Dominating Shakespeare to Build Confidence
Seventh grader Delali is not your typical theater kid. In class and with friends, she is soft-spoken and shy. At the recent Shakespeare Smackdown, however, she commanded the audience, delivering her lines in a clear, emphatic voice and making the crowd laugh as she threw herself across the stage with two classmates.
This citywide competition with the Classic Stage Company underscores the transformation Harlem Academy students undergo.
“I get stage fright sometimes,” Delali says, “but I like pushing myself out of my comfort zone.”
Like all Harlem Academy middle schoolers, she has been studying a different Shakespeare play each year since sixth grade. Intimidated at first by the language, she watched older students embracing it – not just in the classroom, but in performances and at the annual competition that Harlem Academy students keep winning.
“Shakespeare is by far the most difficult text that they face at Harlem Academy,” explains Middle School English Teacher Whitney Wood, “and probably the most difficult literature they will face in high school and college. We read each line aloud as though it were a performance. The students act out key scenes – making choices for their characters, understanding their motivations. The close reading improves their comprehension, which strengthens their confidence in working with such difficult text.”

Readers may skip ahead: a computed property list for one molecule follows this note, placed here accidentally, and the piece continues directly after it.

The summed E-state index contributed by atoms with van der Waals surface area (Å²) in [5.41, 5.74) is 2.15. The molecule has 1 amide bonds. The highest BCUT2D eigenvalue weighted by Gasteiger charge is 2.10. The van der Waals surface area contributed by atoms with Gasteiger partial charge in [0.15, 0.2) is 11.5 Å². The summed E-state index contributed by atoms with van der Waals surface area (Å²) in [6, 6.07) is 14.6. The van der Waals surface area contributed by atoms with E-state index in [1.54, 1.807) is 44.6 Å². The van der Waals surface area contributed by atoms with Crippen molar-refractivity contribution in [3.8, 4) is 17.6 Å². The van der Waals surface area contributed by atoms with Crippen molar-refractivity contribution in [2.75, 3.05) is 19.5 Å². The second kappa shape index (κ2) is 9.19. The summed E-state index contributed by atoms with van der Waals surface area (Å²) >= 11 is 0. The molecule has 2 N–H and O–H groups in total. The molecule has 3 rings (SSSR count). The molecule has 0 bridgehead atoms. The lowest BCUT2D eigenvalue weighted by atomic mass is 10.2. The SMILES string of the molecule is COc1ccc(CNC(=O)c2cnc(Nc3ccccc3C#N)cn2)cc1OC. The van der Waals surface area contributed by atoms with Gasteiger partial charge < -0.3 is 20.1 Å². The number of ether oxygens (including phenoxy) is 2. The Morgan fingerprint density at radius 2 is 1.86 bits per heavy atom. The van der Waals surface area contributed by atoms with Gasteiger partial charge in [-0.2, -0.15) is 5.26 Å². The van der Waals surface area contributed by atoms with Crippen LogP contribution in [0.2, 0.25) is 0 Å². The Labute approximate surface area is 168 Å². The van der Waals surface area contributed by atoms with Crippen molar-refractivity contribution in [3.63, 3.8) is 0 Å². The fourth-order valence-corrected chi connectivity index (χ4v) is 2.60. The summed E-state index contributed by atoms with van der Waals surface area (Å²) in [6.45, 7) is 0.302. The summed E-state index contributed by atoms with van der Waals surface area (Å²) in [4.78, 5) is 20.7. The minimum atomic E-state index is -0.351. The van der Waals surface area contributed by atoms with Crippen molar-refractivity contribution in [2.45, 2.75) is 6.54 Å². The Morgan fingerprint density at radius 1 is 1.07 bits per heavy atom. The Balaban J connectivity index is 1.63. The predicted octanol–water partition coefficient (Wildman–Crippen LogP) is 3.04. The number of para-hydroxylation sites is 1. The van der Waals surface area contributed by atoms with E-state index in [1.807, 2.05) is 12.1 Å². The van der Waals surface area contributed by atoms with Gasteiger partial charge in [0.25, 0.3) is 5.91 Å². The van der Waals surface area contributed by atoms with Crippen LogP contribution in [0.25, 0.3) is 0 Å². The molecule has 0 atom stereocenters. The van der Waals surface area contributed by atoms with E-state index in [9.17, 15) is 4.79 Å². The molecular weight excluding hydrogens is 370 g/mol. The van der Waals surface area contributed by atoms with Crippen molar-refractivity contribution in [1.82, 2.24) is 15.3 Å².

Delali agrees. “I think that Shakespeare has helped me find a deeper understanding of literature,” she says. “It’s difficult to read the language at first, but it all comes together when you act it out. You understand the characters and the story. It’s just fun.”
For the fifth consecutive year, Harlem Academy students received top honors at the competition, taking first and second place – higher than 19 other teams, most from high schools.
“The Harlem Academy student scenes were some of the strongest I have seen in my years overseeing the competition,” said Marcel Spears of the Classic Stage Company.
Shakespeare and the ShakeSmack competition have become so popular at Harlem Academy that it is now offered as an elective, giving students a chance to add an additional Shakespeare play to their curriculum. They learn their scenes for the competition, and then leverage these to produce a full play at the end of the school year.
“I coach them on basics of acting,” explains Ms. Wood, “but they are the ones who figure out their characters, their relationships, their blocking, and their physical reactions to one another. All of the creativity comes from them. The most joyful moment for me is hearing the audience genuinely responding to this. The students embody Harlem Academy’s creed, ‘I am bold and creative.’”